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Fall colors might arrive early due to Colorado drought

Hot, dry conditions could determine when Colorado sees the brightest colors in aspen groves.

DENVER — If you're planning on taking a trip to see the changing colors of the leaves this fall, you may want to check your travel dates so you won't miss them. 

Colorado is in a state-wide drought and the lack of rain and long heat waves this summer could change how quickly leaves turn colors and fall from the trees.  

According to Colorado’s State Forest Entomologist, Dr. Dan West, rain is the biggest factor in how leaves change from year-to-year.  

“The only variability that we really see is precipitation. That certainly does drive whether or not we're going to get right on average,” West said. “It looks like because of the drought, we're seeing we might be a little bit ahead.”

West said that in the northern parts of Colorado, where the drought is not as severe, the leaves will drop close to the average peak in the middle of September. But in areas of extreme drought like southern Colorado, the changes could happen up to a week early. 

The good news, West said, is the fires don’t impact the time-frame or leaf coloring too much. It’s all about day-to-day shifts in the weather. 

“The smoke doesn't necessarily trigger the tree to block off the leaves any earlier than what we would see from just a cloudy season or cloud events,” West said.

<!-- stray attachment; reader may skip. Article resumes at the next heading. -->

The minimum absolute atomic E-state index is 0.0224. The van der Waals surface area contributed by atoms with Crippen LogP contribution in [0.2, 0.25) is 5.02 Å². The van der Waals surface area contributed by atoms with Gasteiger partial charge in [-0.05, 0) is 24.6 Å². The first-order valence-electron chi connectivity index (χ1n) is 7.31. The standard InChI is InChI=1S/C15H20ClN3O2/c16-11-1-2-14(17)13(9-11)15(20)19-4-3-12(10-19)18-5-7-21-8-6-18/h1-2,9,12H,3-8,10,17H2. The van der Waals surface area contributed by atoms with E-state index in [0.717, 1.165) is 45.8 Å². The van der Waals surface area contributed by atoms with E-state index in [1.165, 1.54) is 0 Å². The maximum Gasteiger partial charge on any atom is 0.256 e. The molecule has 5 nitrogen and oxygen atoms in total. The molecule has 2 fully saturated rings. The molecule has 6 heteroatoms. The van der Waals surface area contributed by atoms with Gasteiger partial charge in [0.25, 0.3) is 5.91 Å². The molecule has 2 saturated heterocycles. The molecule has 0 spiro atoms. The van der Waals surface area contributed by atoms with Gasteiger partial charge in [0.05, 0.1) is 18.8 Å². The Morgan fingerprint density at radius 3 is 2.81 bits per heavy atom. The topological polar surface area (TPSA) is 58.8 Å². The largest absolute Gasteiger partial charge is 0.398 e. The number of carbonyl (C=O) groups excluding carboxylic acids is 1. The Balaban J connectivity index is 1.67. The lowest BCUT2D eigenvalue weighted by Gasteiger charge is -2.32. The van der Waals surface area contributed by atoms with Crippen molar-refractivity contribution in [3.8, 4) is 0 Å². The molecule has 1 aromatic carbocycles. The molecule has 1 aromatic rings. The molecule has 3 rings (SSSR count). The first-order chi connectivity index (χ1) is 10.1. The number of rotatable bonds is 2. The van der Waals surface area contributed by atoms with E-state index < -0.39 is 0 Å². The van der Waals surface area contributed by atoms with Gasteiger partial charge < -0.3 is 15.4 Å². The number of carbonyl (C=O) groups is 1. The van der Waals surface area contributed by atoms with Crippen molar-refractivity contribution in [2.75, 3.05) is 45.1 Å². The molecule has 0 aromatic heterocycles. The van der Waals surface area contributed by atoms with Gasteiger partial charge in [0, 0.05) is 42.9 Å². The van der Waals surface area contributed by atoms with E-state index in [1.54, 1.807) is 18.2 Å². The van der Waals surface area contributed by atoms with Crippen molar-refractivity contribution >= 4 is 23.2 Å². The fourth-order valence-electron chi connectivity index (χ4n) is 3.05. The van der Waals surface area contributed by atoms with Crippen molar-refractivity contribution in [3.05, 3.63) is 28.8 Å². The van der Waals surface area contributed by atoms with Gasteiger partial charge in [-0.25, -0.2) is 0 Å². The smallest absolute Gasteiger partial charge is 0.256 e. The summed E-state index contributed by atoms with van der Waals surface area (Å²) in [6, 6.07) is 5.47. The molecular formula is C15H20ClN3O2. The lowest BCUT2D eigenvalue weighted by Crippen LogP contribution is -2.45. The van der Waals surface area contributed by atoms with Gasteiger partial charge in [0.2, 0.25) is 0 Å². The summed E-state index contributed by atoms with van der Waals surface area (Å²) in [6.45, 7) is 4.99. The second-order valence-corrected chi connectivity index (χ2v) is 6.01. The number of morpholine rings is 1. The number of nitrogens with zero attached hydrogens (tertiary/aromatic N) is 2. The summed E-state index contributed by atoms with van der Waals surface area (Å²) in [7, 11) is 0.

The biggest factor in color is the temperature variability over the course of the day. 

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“Those leaves changing is really a factor of day length, and then cool nights,” West said. “The cool nights trap the sugars in the leaves and that gives us those reds. And if we don't have those cool nights and it just kind of goes from really warm to really cold or frost, we just get the yellows and oranges that are already in the leaves.” 

West said not to worry if you don’t see those gorgeous aspen trees changing right away. Each group of aspen has individual factors like fungus or insect growth that can change when it turns. So a patch just down the road might be perfect, even if the first one you saw isn’t at its peak yet. 

RELATED: Colorado snowpack decreased beetle impact on trees

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